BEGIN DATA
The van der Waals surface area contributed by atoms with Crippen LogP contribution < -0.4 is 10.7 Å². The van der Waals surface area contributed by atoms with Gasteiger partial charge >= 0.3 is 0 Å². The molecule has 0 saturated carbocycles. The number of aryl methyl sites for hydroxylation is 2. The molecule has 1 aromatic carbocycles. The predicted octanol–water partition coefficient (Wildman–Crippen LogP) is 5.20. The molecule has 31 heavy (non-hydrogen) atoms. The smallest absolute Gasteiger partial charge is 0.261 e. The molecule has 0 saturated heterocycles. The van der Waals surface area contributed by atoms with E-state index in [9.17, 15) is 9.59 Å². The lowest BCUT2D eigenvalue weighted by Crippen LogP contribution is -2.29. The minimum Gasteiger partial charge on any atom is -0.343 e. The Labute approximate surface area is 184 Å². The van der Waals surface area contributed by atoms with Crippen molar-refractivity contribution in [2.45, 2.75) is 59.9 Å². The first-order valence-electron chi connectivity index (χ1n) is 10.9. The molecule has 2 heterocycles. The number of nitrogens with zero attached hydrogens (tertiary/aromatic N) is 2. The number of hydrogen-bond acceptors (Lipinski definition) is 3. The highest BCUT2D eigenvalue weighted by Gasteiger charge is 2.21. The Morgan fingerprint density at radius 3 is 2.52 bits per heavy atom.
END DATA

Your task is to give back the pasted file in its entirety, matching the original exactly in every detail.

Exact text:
The van der Waals surface area contributed by atoms with Crippen LogP contribution < -0.4 is 10.7 Å². The van der Waals surface area contributed by atoms with Gasteiger partial charge >= 0.3 is 0 Å². The molecule has 0 saturated carbocycles. The number of aryl methyl sites for hydroxylation is 2. The molecule has 1 aromatic carbocycles. The predicted octanol–water partition coefficient (Wildman–Crippen LogP) is 5.20. The molecule has 31 heavy (non-hydrogen) atoms. The smallest absolute Gasteiger partial charge is 0.261 e. The molecule has 0 saturated heterocycles. The van der Waals surface area contributed by atoms with E-state index in [9.17, 15) is 9.59 Å². The lowest BCUT2D eigenvalue weighted by Crippen LogP contribution is -2.29. The minimum Gasteiger partial charge on any atom is -0.343 e. The Labute approximate surface area is 184 Å². The van der Waals surface area contributed by atoms with Crippen molar-refractivity contribution in [2.45, 2.75) is 59.9 Å². The first-order valence-electron chi connectivity index (χ1n) is 10.9. The molecule has 2 heterocycles. The number of nitrogens with zero attached hydrogens (tertiary/aromatic N) is 2. The number of hydrogen-bond acceptors (Lipinski definition) is 3. The highest BCUT2D eigenvalue weighted by Gasteiger charge is 2.21. The Morgan fingerprint density at radius 3 is 2.52 bits per heavy atom.